So to cut to more positive water-based activities. Yesterday I plumbed in a hose (that I brought at a garage sale for $5) from our bath outlet to the swale. I spent a few more dollars at the local hardware for some connectors. Now, every time we have a bath or a shower the water runs out into and along the swale and seeps under the thickly mulched beds, which will soon be planted with numerous indigenous grasses and sedges, and exotic fruit trees, vegetables and herbs. Keeping produce alive in the summer months has in the past required much dependency on labourious (handheld hose restrictions) watering. This simple, cheap, gravity-fed system of recycling water will cut time, encourage worms and other organisms to thrive in the soil and provide a healthy environment for the plant life. I have been trying to figure out the best way to reuse our greywater, and knew that if I collect it in a tank it would stagnate and become septic unless we were constantly moving it around. By passively harvesting our greywater along the swale, in the soil and with daylight and microbial life engaging with it, it solves all the problems of storing this precious resource.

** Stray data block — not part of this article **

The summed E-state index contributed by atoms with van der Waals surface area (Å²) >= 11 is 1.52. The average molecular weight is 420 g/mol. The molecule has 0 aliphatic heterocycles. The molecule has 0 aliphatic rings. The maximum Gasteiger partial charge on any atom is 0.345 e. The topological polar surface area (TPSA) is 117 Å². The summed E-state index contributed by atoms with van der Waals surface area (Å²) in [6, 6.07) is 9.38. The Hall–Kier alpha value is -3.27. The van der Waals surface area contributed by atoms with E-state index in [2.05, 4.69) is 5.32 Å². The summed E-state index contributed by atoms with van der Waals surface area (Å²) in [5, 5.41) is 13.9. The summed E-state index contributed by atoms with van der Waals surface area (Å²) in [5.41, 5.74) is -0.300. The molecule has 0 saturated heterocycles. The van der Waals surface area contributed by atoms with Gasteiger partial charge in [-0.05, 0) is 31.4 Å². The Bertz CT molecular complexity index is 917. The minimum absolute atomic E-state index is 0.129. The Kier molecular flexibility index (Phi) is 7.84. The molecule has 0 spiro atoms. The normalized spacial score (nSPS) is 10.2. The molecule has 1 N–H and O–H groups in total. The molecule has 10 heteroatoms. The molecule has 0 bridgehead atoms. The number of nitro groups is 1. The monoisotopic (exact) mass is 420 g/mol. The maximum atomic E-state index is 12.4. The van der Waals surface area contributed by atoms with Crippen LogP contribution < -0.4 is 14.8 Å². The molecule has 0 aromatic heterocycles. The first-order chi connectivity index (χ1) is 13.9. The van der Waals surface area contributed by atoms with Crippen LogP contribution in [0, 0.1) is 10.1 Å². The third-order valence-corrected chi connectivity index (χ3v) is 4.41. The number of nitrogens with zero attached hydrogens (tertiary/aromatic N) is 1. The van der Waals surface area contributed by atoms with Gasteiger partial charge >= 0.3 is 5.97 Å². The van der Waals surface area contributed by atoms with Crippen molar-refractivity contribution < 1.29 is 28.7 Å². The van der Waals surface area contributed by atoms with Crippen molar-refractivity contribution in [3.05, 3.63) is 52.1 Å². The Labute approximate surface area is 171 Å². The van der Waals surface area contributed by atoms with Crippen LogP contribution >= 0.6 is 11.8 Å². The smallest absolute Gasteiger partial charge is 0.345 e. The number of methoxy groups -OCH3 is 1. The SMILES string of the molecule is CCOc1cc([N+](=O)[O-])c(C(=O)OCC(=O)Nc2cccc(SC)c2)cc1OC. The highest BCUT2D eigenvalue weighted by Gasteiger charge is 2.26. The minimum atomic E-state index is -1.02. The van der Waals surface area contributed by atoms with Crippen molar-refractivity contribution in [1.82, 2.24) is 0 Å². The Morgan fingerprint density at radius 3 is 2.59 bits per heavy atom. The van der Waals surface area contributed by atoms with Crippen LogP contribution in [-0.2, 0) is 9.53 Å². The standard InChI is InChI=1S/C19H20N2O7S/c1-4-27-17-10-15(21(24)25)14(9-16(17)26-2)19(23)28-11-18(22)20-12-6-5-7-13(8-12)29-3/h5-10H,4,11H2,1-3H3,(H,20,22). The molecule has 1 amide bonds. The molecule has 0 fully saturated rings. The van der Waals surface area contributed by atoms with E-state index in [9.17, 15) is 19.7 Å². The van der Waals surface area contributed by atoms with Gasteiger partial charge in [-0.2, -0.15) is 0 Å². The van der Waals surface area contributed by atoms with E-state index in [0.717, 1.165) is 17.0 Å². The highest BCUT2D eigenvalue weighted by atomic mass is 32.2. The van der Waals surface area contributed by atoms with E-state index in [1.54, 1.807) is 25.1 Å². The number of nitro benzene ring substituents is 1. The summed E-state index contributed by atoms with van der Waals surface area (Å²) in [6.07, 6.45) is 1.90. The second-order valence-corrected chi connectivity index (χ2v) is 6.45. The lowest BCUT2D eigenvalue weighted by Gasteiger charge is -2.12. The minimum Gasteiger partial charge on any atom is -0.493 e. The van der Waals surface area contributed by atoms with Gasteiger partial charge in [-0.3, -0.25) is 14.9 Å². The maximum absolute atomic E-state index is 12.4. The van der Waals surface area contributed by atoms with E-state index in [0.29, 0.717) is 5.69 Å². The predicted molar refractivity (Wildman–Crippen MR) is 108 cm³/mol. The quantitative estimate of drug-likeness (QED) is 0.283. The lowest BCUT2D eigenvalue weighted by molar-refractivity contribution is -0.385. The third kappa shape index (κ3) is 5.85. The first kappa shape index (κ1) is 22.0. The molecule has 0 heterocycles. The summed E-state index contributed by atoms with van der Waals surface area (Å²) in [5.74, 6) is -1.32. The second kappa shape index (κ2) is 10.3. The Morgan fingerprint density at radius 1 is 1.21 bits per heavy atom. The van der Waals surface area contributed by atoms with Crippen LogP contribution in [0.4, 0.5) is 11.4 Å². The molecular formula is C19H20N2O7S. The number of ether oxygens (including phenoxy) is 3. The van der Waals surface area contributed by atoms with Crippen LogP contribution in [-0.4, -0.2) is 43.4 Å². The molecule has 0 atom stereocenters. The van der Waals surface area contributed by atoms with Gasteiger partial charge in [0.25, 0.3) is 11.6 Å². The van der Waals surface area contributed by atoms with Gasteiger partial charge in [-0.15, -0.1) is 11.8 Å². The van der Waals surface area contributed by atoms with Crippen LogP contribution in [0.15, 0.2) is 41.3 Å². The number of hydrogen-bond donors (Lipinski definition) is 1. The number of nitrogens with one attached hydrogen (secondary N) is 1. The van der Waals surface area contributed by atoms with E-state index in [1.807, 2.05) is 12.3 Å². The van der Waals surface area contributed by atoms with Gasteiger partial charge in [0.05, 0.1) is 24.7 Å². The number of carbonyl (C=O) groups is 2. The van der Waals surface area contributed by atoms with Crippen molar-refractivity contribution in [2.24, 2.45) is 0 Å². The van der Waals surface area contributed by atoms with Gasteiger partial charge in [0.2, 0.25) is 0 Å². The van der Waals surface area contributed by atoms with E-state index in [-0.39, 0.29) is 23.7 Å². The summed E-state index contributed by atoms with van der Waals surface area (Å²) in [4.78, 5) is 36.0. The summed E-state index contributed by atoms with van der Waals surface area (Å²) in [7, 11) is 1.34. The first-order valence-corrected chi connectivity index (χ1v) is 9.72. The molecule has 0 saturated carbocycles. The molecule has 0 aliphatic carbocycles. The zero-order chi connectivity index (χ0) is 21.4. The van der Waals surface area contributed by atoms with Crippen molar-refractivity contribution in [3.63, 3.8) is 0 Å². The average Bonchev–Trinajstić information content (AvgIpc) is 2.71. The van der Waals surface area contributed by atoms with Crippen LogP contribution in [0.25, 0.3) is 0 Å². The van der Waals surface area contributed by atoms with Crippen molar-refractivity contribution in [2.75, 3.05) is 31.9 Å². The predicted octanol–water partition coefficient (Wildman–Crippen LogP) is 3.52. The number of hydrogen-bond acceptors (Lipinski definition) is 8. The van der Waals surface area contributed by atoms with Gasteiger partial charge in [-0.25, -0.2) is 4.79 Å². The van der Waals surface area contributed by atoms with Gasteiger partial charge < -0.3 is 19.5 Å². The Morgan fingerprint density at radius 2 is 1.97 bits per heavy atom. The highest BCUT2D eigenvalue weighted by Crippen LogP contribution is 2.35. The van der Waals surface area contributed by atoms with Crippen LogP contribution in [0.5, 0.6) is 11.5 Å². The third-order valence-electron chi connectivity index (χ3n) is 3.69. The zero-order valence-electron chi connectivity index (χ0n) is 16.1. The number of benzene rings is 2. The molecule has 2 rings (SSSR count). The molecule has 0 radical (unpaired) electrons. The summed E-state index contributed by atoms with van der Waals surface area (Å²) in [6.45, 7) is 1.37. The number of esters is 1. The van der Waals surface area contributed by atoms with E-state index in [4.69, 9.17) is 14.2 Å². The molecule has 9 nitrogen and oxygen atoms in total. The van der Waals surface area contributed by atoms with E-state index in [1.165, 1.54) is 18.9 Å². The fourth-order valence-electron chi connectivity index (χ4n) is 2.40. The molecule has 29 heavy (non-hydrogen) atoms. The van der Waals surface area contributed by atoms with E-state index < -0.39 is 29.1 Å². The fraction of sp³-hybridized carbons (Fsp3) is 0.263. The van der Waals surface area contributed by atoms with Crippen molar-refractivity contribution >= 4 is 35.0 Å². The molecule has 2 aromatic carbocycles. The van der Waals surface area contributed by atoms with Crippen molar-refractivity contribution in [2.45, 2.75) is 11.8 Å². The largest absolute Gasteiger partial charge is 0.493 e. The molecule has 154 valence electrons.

Just about any small garden can incorporate a swale. If you're considering harvesting your greywater consider a swale rather than a tank. The money and carbon you will save is considerable. Our swale and hose set-up cost about $50. You can do it for less if you hand dig the swale on contour. And yes, it still works in flat gardens, although you'll need to be able to gravity feed your bath water to the swale.